In the last few weeks, I'd been really focusing on contributing and meeting people and kinda having a case of feeling like I was skipping to the 12th step when I was only at the first. I forget what they call this, 12 steppin or something (regulars seem to toss out all the terms and cliches with such ease). Pink cloud, they called it also. I fell off that cloud and then got back on and had been really putting myself out there trying to build fellowship as I saw this as important and making new friends sober was feeling so uncomfortable. After all, "this was a program of action!" and doing what doesn't come natural. I had felt really new and raised my hand early on to say how much I wanted to learn the tools, bawling my eyes out and all these people came running up to me afterward and gave me their numbers. Then as the weeks progressed, I wasn't quite as new and was still trying to build relationships but I was shy about answering my phone and well, not answering my phone so then people stopped interacting with me and stopped calling me. More self-sabotage. So I stepped up my fellowship game and started to feel like I was coming on a little strong, many of the feelings I had when I was in middle school which is crazy. More seasoned alcoholics were saying that the first year should be all about me. But I felt ready to take on the challenge of trying to make friends, forcing myself to make friends, go up to people, comfort them and introduce myself. I had heard the advice about doing what you don't want to do and I really didn't want to be making friends so that seemed like the right thing to do I thought.

Then, while in LA this weekend, I got totally shut down. I heard someone share, I resonated with what they said, I went over to them and introduced myself, shook their hand and she turned her back on me before I could even say anything else. I was devastated. I really was. People say I'm pretty personable and at work I don't really care if people don't like me but when I am putting myself out there, it was a little too much to bare. It was a wake-up call. It brought me back down to earth and kicked me off my pink cloud, yet again. (Turns out this woman was an actress. Oops but really who fucking cares? You like that resentment?) My new sponsor (I broke up with first sponsor early last week because she was unavailable which I thought would make things easy for me but realized that I wanted to be doing more work on the steps) said that we are all in the rooms with the disease of alcoholism and that it manifests itself differently for all of us or something. I'm not good at recounting. Shit, I'm tired too.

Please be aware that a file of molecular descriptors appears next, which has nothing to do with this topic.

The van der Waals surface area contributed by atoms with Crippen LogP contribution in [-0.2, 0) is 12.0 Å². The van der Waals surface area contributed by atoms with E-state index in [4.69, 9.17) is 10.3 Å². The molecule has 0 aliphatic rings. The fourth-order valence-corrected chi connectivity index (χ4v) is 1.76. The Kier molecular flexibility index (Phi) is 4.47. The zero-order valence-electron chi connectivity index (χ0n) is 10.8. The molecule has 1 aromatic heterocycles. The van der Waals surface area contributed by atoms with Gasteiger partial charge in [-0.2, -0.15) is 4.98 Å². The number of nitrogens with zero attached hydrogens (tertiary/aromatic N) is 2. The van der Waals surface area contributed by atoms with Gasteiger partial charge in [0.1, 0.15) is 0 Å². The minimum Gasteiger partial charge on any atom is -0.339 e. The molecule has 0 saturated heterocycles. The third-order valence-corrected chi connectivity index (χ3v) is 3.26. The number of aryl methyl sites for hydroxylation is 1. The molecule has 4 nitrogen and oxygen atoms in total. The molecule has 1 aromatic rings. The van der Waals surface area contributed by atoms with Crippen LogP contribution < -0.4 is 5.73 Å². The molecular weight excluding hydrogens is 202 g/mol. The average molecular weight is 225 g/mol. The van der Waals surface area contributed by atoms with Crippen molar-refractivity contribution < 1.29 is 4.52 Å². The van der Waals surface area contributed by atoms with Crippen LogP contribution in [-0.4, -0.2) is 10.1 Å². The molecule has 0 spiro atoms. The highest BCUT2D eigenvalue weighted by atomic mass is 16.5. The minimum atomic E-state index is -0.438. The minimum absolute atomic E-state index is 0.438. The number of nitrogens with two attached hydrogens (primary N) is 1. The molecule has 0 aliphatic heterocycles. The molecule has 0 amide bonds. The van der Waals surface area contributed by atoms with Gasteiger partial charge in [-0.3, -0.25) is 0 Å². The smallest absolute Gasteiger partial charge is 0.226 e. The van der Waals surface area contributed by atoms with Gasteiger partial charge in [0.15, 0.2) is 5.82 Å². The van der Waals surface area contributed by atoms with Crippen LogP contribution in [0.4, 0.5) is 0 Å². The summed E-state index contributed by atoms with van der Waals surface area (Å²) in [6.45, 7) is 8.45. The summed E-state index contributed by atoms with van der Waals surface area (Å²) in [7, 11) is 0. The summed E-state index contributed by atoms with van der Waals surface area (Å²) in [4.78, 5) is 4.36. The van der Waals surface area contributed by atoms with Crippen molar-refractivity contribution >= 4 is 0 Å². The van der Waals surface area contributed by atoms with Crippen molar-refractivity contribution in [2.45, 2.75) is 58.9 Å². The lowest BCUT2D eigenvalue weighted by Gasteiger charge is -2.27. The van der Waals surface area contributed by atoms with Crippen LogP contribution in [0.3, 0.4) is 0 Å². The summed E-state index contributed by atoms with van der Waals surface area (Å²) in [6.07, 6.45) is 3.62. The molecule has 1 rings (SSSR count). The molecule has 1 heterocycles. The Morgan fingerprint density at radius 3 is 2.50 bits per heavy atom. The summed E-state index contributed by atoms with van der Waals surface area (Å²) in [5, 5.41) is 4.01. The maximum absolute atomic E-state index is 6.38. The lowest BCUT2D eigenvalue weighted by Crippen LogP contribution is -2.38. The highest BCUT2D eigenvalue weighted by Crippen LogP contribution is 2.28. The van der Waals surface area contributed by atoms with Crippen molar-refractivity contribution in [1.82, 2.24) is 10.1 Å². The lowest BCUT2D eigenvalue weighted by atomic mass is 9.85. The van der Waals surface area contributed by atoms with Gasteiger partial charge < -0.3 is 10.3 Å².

So today wasn't that big a deal. Strangely, this meeting there was a lot of people talking about contributing. Multiplying the joy and dividing the pain. So while my own path had told me to sit back and do my own work and reach out less, here were all these people talking about giving back. Maybe it's so I know that they are there for me. That I can reach out and go through my process of unraveling this disease and recovering.

My 1st meeting of my 90 meetings. Yay, me! I've tried it 3 times.'s the 4th meeting in 4 days that will be the kicker I think. But 3 times the charm:)

Good night, sleep tight! Don't let the bed bugs bite! (Is it me or is everyone around me having weird skin issues, including myself. Ew.)

1 comment:

  1. Katie,
    I'm all teared up, both because so much of what you've written resonates with me (my days are also shorter than everyone else's, and isn't it incredible how we can go from being centered adult women to quivering 12-year-olds in a lightning flash?!) and because I'm so damn proud of you for doing this!
    Here's some advice I give myself, which I'm sure you already know but it bears repeating. At least, I repeat it to myself every day! When other people react in ways that slight us (as at the LA meeting) it's not about us, it's about them. I know there are times when people have greeted me with enthusiasm and I've been so wrapped up in my own (to steal from David Foster Wallace) skull-sized kingdom that I've barely said hello. It had nothing to do with the person greeting me and everything to do with my own shit, yet I may very well have hurt someone's feelings, because, in their skull-sized kingdom, I have snubbed them. The actress, whomever she may be, had her own reasons for turning away from you and they had nothing to do with you! Maybe she hadn't seen her cat in three days and was preoccupied with Fluffy Muffin. Maybe you reminded her on some subconscious level of her cousin Sally back in Iowa who used to tease her and make her eat mud filled with cow dung. Or maybe she's so used to shutting people out (because how else can you even begin to function when you're in the public eye?) that it's her default setting. And maybe your default setting is to be hurt by it and to recoil. But what if you were to just feel really sad for her, because whatever closed her off to you is a symbol of her own pain?
    My first memory of you is this: We were all standing around in the airport, waiting to board a plane. People were frustrated and tired because it was late at night and it was a red eye and it had been a long week at work. Nobody was talking to each other, except to grumble about how miserable they were. The only exception was this beautiful woman with a big smile and a contagious laugh who'd struck up conversation with strangers. Although we didn't yet know that we were headed to the same place to see the same group of friends, I was one of those strangers. It was like you were this bright light and everyone in proximity keyed into that and opened up to talk to you (and you sure didn't need alcohol to do that!). Sometimes it's necessary to put up a sheild, and it's good to develop the skill to know when you need that, but we're friends now because of the openness with which you engage with the world around you. Don't lose that! Retreat when you need to, for your own sake, but never out of fear. Stay gold, Katie, stay gold!